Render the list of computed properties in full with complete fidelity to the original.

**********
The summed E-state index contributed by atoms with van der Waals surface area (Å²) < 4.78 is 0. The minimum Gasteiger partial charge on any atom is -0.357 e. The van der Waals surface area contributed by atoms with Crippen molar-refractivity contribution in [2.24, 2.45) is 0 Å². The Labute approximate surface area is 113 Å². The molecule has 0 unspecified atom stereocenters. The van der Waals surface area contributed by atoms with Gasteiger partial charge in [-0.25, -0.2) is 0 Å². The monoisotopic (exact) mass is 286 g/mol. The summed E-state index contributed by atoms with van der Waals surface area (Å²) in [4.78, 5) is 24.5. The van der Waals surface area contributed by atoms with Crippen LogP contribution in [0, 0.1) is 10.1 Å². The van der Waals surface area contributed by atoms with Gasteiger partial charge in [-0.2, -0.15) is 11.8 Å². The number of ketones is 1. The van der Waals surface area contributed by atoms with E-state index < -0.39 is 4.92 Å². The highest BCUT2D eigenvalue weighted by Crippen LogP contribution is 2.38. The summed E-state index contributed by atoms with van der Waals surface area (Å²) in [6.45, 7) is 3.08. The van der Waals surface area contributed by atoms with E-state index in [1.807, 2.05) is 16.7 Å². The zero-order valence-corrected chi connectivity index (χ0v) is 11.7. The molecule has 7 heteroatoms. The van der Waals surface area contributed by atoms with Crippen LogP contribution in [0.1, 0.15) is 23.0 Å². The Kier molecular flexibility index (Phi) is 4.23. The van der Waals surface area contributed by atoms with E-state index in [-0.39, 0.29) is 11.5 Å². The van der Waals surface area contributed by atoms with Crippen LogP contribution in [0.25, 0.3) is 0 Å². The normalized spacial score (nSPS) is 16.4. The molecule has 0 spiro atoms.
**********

The summed E-state index contributed by atoms with van der Waals surface area (Å²) < 4.78 is 0. The minimum Gasteiger partial charge on any atom is -0.357 e. The van der Waals surface area contributed by atoms with Crippen molar-refractivity contribution in [2.24, 2.45) is 0 Å². The Labute approximate surface area is 113 Å². The molecule has 0 unspecified atom stereocenters. The van der Waals surface area contributed by atoms with Gasteiger partial charge in [-0.25, -0.2) is 0 Å². The monoisotopic (exact) mass is 286 g/mol. The summed E-state index contributed by atoms with van der Waals surface area (Å²) in [4.78, 5) is 24.5. The van der Waals surface area contributed by atoms with Crippen LogP contribution in [0, 0.1) is 10.1 Å². The van der Waals surface area contributed by atoms with Gasteiger partial charge in [-0.2, -0.15) is 11.8 Å². The number of ketones is 1. The van der Waals surface area contributed by atoms with E-state index < -0.39 is 4.92 Å². The highest BCUT2D eigenvalue weighted by Crippen LogP contribution is 2.38. The summed E-state index contributed by atoms with van der Waals surface area (Å²) in [6.45, 7) is 3.08. The van der Waals surface area contributed by atoms with E-state index in [1.807, 2.05) is 16.7 Å². The zero-order valence-corrected chi connectivity index (χ0v) is 11.7. The molecule has 7 heteroatoms. The van der Waals surface area contributed by atoms with Crippen LogP contribution in [0.1, 0.15) is 23.0 Å². The Kier molecular flexibility index (Phi) is 4.23. The van der Waals surface area contributed by atoms with E-state index in [-0.39, 0.29) is 11.5 Å². The van der Waals surface area contributed by atoms with Crippen LogP contribution in [0.25, 0.3) is 0 Å². The normalized spacial score (nSPS) is 16.4. The molecule has 0 spiro atoms.